Business name will be available on the trade mark register, meaning others will be alerted to your trade mark so as to prevent infringement.
Provides security for your brand on social media. Social media platforms have procedures in place to protect against abuse.

How to register a trade mark for your business

In order to register your trade mark it must first be distinctive and not be deceptively similar to other marks.

  1. Step one in any trade mark registration involves searching the Australian Trade Mark Search through IP Australia to ensure your trade mark is not identical to someone else’s. It is important to flag any potential marks which could conflict with yours in the same class in which your business’ mark is registered.
  2. The next step is to apply for registration and pay the IP Australia fees. After this, an examiner from IP Australia will assess the trade mark application.
  3. If there are any issues, an examiner will forward you an Examiner’s Report; if there are not any problems you will be notified in writing and the trade mark will be entered in the Australian Official Journal of Trade Marks.After this time there will be a two month period in which other parties can oppose your trade mark. The trade mark registration will last for 10 years at which point you can renew.

How a lawyer makes things easier for you

  • A lawyer can get your application right first time – save yourself time, stress and wasted money
    When a lawyer is doing the groundwork, you’ll avoid basic errors which might put your brand at risk. You won’t waste money on failed applications, and your trade mark will be properly protected.
  • They’ll do a proper search for similar marks – so you don’t lose money on a failed application
    It’s easy miss similar or identical marks when you’re checking to see if there are conflicting trade marks. If you miss them, your money will go down the drain – as you have to pay every time you submit an application, even if it fails. An intellectual property (IP) lawyer will have experience running successful searches – so will save you from making this common mistake.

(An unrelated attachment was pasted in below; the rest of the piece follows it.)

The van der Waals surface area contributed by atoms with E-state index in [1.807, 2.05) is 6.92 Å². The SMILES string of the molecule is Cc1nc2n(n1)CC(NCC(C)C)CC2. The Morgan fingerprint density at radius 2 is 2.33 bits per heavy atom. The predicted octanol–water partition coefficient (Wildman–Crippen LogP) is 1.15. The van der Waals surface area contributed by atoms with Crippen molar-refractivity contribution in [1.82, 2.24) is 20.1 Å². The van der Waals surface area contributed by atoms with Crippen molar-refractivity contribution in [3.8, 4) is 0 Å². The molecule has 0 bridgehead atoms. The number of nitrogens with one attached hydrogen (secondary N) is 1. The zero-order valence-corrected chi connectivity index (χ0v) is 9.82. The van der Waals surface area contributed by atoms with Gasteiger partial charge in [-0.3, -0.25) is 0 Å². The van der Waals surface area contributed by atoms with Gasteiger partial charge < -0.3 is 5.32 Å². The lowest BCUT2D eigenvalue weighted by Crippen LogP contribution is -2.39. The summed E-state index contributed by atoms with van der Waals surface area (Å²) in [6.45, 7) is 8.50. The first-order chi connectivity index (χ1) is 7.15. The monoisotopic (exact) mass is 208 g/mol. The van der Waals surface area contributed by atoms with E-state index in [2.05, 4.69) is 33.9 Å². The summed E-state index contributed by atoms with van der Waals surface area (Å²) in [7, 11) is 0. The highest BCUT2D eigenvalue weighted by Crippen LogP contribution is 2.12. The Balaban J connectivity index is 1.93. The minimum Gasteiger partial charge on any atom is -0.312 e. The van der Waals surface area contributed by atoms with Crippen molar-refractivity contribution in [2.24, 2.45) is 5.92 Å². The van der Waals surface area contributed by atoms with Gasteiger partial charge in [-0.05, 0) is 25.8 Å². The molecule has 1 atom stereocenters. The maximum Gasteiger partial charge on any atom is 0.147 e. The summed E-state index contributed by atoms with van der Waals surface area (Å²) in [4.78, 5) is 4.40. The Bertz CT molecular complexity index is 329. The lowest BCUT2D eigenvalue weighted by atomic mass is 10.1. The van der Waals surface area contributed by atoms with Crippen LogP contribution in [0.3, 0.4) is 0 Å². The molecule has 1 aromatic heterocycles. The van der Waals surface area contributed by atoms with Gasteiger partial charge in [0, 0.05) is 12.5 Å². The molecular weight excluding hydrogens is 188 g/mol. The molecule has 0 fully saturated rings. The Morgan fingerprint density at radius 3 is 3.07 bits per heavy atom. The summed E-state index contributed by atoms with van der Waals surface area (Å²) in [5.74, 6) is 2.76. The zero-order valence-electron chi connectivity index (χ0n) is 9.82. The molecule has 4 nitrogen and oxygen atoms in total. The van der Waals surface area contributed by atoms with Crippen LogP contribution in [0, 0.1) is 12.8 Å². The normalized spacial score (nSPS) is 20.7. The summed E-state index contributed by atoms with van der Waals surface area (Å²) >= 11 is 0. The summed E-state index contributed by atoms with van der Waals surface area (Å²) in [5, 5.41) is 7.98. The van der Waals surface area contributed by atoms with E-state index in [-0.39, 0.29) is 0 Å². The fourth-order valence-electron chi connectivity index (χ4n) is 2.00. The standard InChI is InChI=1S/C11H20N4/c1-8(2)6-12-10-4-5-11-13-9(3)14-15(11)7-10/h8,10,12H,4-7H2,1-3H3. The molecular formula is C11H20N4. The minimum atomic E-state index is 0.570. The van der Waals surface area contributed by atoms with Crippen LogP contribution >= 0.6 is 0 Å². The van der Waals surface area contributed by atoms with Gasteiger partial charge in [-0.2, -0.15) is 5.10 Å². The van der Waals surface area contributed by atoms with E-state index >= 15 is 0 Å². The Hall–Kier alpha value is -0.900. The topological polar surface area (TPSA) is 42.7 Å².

• They’ll apply for just the trade mark classes you’ll need – and not the ones you won’t need
    If your trade mark isn’t registered in the correct class, you won’t be safe from infringement. A lawyer will check you’re registering for the right classes and have the protection you need – and making sure you’re not wasting money on classes you don’t need to register for.
  • They’ll submit a thorough response to IP Australia – if your trade mark application fails the legislative requirements 
    If IP Australia give you an Adverse Examiners report (when your application isn’t acceptable), a lawyer will submit a careful and complete response – so your brand stays safe.
  • They’ll be listed on the record – you won’t miss out on protection
    By having your IP lawyer on your application, they’ll be alerted as soon as there’s an issue flagged with any trade mark you apply for or hold. This double-safety mechanism will keep your brand safe.
  • They’ll have your back during the two month opposition period – so you don’t lose your trade mark
    Just because your trade mark has been “accepted” doesn’t mean you’re home and dry. Competitors will have two months to lodge an opposition to your trade mark application – so it’s valuable to have a lawyer on hand to make sure you respond to any opposition – and don’t lose your trade mark.

What are the ongoing costs of having a trade mark?

When registering or renewing with IP Australia, the:

  • Initial outlay of registering a trade mark is between
    $250 – $330 per class*.
  • Trade mark renewal can cost between
    $400 – $450 per class*.

*These figures are current as of July 2017.

How to protect your trade mark internationally

There are two ways to register your trade mark internationally: by making an application in each country, or by filing an international application through the World Intellectual Property Organization (WIPO) by virtue of the Madrid Protocol.

The Madrid Protocol application is only one application, and allows you to register a trade mark in selected countries which are party to the protocol.

IP Australia will accept Madrid Protocol trade mark applications through its online eservices portal.

Want to speak to an experienced intellectual property lawyer?

Making sure your IP is protected can be stressful. If you want to make sure you’re protected – whether in successfully registering your trade mark, disputing a trade mark filing or enforcing your rights when your intellectual property has been infringed, we can help.